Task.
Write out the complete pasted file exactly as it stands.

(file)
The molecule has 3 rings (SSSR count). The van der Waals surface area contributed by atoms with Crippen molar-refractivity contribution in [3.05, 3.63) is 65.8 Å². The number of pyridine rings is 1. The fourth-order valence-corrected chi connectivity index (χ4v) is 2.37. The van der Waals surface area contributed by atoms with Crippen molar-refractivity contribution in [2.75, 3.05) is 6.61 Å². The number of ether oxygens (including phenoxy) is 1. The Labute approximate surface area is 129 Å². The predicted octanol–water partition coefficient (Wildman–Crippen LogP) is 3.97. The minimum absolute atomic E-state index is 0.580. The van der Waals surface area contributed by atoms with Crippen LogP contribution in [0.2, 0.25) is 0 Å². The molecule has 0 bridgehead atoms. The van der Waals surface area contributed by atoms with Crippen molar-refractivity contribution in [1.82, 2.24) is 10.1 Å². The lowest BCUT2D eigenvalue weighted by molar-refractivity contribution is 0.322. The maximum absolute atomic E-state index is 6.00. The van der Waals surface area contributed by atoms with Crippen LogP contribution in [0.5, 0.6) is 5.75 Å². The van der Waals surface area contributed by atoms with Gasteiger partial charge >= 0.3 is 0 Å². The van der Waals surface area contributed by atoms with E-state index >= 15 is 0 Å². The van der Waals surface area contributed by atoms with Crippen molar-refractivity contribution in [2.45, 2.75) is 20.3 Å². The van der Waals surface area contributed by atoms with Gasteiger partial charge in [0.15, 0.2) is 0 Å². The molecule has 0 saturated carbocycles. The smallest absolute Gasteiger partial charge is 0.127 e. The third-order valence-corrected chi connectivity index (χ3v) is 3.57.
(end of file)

The molecule has 3 rings (SSSR count). The van der Waals surface area contributed by atoms with Crippen molar-refractivity contribution in [3.05, 3.63) is 65.8 Å². The number of pyridine rings is 1. The fourth-order valence-corrected chi connectivity index (χ4v) is 2.37. The van der Waals surface area contributed by atoms with Crippen molar-refractivity contribution in [2.75, 3.05) is 6.61 Å². The number of ether oxygens (including phenoxy) is 1. The Labute approximate surface area is 129 Å². The predicted octanol–water partition coefficient (Wildman–Crippen LogP) is 3.97. The minimum absolute atomic E-state index is 0.580. The van der Waals surface area contributed by atoms with Crippen LogP contribution in [0.2, 0.25) is 0 Å². The molecule has 0 bridgehead atoms. The van der Waals surface area contributed by atoms with Crippen molar-refractivity contribution in [1.82, 2.24) is 10.1 Å². The lowest BCUT2D eigenvalue weighted by molar-refractivity contribution is 0.322. The maximum absolute atomic E-state index is 6.00. The van der Waals surface area contributed by atoms with Crippen LogP contribution in [0.5, 0.6) is 5.75 Å². The van der Waals surface area contributed by atoms with Gasteiger partial charge >= 0.3 is 0 Å². The van der Waals surface area contributed by atoms with E-state index >= 15 is 0 Å². The van der Waals surface area contributed by atoms with Crippen molar-refractivity contribution in [2.45, 2.75) is 20.3 Å². The van der Waals surface area contributed by atoms with Gasteiger partial charge in [0.15, 0.2) is 0 Å². The molecule has 0 saturated carbocycles. The smallest absolute Gasteiger partial charge is 0.127 e. The third-order valence-corrected chi connectivity index (χ3v) is 3.57.